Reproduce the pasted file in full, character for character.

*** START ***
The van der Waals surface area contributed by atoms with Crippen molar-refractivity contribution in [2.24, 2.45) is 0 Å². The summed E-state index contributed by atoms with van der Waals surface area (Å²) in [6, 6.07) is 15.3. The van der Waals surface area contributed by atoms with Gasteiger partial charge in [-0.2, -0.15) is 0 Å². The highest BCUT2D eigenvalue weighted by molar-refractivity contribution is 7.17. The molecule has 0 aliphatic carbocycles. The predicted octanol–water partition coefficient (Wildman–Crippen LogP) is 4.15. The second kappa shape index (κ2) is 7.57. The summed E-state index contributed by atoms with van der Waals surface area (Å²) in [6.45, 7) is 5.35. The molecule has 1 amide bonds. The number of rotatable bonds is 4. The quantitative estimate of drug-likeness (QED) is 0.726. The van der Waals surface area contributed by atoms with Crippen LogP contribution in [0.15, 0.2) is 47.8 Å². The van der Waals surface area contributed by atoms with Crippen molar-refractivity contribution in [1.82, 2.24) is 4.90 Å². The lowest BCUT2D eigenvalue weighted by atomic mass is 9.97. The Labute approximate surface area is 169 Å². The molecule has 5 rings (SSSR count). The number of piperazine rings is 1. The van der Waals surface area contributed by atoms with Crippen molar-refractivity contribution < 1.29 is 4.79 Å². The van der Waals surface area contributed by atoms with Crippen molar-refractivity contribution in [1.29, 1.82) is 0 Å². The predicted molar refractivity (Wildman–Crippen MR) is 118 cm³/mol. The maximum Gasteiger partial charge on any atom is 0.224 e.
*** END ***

The van der Waals surface area contributed by atoms with Crippen molar-refractivity contribution in [2.24, 2.45) is 0 Å². The summed E-state index contributed by atoms with van der Waals surface area (Å²) in [6, 6.07) is 15.3. The van der Waals surface area contributed by atoms with Gasteiger partial charge in [-0.2, -0.15) is 0 Å². The highest BCUT2D eigenvalue weighted by molar-refractivity contribution is 7.17. The molecule has 0 aliphatic carbocycles. The predicted octanol–water partition coefficient (Wildman–Crippen LogP) is 4.15. The second kappa shape index (κ2) is 7.57. The summed E-state index contributed by atoms with van der Waals surface area (Å²) in [6.45, 7) is 5.35. The molecule has 1 amide bonds. The number of rotatable bonds is 4. The quantitative estimate of drug-likeness (QED) is 0.726. The van der Waals surface area contributed by atoms with Crippen LogP contribution in [0.15, 0.2) is 47.8 Å². The van der Waals surface area contributed by atoms with Crippen molar-refractivity contribution in [1.82, 2.24) is 4.90 Å². The lowest BCUT2D eigenvalue weighted by atomic mass is 9.97. The Labute approximate surface area is 169 Å². The molecule has 5 rings (SSSR count). The number of piperazine rings is 1. The van der Waals surface area contributed by atoms with Crippen molar-refractivity contribution < 1.29 is 4.79 Å². The van der Waals surface area contributed by atoms with Crippen molar-refractivity contribution in [1.29, 1.82) is 0 Å². The predicted molar refractivity (Wildman–Crippen MR) is 118 cm³/mol. The maximum Gasteiger partial charge on any atom is 0.224 e.